So you've found the perfect job candidate and they've said "YES!" Way to go! But your work is
Theresa Dew, HNI's HR manager, and Sheri Weaver, HNI's training and quality assurance manager, offer the following five best practices for onboarding — plus a sixth bonus best practice you'll have to watch the video to learn!
In other words, don't show your new hire to her desk, dump a pile of work in her lap, and say, "See ya!" Strong onboarding includes developing a training plan for the new hire and sharing the training plan with your new teammate before start date.
Your new hire may need a computer and software, a uniform, a tidy workstation, and office supplies, among many other things. Collecting all this gear before your new employee's arrival gives you a chance to order any additional equipment, and it shows the new guy that his or her new employer is ready to get down to business.
Co-workers — whether they are direct teammates or colleagues from a different department — set the tone for a new employee. Encourage all employees to give the new gal a helping hand. Install a mentor who can guide them through your culture. Also be aware of roadblocks within your organization. Maybe the new hire is taking the place of a beloved long-time colleague. Those are big shoes to fill, and interpersonal dynamics could get weird. Identify such potential speed bumps the new employee may face.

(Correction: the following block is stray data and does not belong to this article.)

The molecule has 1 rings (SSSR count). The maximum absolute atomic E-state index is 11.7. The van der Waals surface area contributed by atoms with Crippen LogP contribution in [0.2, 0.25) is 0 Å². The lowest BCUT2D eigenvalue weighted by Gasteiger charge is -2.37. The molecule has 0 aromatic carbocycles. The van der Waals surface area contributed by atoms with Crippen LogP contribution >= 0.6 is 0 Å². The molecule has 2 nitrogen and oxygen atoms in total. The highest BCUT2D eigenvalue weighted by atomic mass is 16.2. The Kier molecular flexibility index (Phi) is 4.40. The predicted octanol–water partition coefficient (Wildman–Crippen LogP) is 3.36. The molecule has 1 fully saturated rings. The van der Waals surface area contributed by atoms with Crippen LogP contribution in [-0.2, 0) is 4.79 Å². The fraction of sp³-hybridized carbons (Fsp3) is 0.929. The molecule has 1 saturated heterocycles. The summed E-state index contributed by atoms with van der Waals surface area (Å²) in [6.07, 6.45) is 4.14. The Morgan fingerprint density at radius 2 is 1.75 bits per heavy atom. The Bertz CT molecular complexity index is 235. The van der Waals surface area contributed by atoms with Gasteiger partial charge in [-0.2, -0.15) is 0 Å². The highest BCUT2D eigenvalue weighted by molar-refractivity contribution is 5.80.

Meetings with company leads — vice presidents, directors, etc. — will show a new hire what your firm's mission and values mean to different people. If you can't do one-on-one meetings with leaders, consider holding group meetings with multiple new hires. Share with them the recipe for success at your company. Tell them how you make your money. It's all about giving greater context!
Transitions such as a new job take time. Maybe you've been in your current role for many years and have forgotten how it feels to be the new guy! Everything is new: company, position, co-workers, culture... maybe it's even a new industry for your new employee! The short story is that the learning curve takes time to conquer. It's better to overcommunicate than undercommunicate.
You'll have to watch the video for the sixth [bonus] best practice! It's seven-and-a-half minutes that could change your onboarding protocol!
What are your secrets for onboarding success? Please share below in comments!